Newly credentialed peer recovery coach Sarah Jaskowiak speaks with a recovering addict on Friday at the Rockville Correctional Facility. Indiana Department of Correction photo
Newly credentialed peer recovery coach Sarah Jaskowiak speaks with a recovering addict on Friday at the Rockville Correctional Facility. Indiana Department of Correction photo

“You wouldn’t think that you would see freedom in prison, but I have seen so much freedom here,” said Hali Furr, director of addiction recovery services at the Rockville Correctional Facility.

She was speaking specifically of 19 women who have been trained and credentialed as the first incarcerated female peer recovery coaches in Indiana history.

During a graduation celebration ceremony on Friday, they were awarded their credentials, which will allow them to find work as peer recovery coaches upon their release from Rockville.

Another received her certification in absentia, as she had already been released.

“Their recovery is just insane,” Furr marveled. “It’s a transformation inside and out and it’s absolutely beautiful to watch.”

“We’ve had an amazing partnership with the Indiana Department of Corrections to utilize people’s experience of not only recovery of substance abuse but also recovery from the justice system,” said Justin Beattey, vice president of education and credentialing for Mental Health America of Indiana.

“As we know with people upon reentry, they have a lot of barriers to go through,” he added. “One of the biggest pieces is not only being able to work with people within the facility so they can have someone to talk to with that specific lived experience, it’s also they have an employable credential when they come out. … They can walk into that situation [seeking employment] with much more confidence.”

Many believe that addicts should not be punished for their addictions but offered the option of undergoing recovery counseling. Beattey and Furr believe this is a huge stride for correctional facilities to embrace that goal.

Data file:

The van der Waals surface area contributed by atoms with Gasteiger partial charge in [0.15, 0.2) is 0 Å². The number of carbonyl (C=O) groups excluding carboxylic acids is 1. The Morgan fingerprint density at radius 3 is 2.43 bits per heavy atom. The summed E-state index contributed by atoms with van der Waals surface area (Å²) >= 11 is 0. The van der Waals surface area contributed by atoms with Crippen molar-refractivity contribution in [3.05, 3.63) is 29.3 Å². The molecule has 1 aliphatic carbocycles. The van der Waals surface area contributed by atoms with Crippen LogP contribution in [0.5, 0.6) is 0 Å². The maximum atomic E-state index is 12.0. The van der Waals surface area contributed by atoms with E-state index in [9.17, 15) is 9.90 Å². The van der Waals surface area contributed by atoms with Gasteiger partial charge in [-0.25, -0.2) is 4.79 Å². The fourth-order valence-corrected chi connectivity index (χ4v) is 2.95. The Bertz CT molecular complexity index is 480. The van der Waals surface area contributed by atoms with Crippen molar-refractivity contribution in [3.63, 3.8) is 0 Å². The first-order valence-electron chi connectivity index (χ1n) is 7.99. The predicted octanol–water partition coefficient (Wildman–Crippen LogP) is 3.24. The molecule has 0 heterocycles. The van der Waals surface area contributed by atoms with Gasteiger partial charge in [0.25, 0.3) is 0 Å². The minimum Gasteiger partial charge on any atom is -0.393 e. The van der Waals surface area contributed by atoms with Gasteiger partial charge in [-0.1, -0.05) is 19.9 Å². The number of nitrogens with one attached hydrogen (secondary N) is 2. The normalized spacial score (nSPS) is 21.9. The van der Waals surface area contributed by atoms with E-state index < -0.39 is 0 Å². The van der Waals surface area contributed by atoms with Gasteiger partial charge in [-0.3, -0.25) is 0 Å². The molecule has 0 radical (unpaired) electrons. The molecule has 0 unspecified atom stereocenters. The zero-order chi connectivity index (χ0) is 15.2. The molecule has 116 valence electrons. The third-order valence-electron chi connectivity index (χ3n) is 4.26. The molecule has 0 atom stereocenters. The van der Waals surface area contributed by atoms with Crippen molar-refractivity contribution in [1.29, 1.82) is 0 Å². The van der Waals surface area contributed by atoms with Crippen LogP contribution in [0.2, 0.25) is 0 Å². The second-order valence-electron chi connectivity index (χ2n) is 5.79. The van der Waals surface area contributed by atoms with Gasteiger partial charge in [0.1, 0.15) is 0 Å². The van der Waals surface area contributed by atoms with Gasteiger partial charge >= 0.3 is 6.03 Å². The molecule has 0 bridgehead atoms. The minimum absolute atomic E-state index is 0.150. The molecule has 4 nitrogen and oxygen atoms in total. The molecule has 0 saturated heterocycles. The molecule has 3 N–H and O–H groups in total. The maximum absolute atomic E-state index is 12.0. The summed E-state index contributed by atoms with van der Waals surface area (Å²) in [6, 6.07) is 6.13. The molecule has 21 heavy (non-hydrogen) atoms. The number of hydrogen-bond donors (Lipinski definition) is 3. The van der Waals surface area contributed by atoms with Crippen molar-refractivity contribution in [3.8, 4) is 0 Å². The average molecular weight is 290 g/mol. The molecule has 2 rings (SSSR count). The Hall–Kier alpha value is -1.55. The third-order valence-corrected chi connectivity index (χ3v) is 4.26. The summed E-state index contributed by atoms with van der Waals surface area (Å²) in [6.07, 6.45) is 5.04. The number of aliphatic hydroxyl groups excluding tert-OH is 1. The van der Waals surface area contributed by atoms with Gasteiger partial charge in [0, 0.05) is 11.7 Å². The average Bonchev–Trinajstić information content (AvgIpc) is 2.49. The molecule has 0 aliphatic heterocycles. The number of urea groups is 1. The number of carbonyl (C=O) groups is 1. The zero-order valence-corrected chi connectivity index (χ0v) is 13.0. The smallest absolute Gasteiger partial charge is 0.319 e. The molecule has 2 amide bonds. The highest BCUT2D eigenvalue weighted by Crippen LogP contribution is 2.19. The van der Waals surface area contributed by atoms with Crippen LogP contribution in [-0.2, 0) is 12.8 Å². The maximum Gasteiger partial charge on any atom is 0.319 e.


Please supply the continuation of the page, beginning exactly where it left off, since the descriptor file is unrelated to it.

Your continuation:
“For a lot of times, there’s very much a punitive approach, and not really much of a look at what happens post-incarceration,” Beattey said. “One of the things that’s really forward-thinking about the Indiana Department of Corrections, they’re looking at how do we create a more productive citizen when they walk out … of using people’s personal lived experience on the peer recovery side.”

“[Women] are very few and far between who come into prison who have not had a substance abuse issue,” Furr said. “Their charges are the outcome of their substance abuse.”

Furr had been working for four years to initiate a program to train incarcerated women in the peer recovery coaching program before finally securing the grant to fund it.

“We knew this would be a great opportunity for the women here, so we were excited that we could do this before their release,” she said.

It was an emotional ceremony for the 19 women, who went from smiling broadly upon receiving their certificates to passing tissues among one another as they wept while considering their accomplishments.

“I’m glad you took the pictures before we all cried,” said Christina Greathouse to a round of laughter.

Jessica Skeens, an addict since the age of 15 from the Muncie area, wept as she recalled her life’s journey.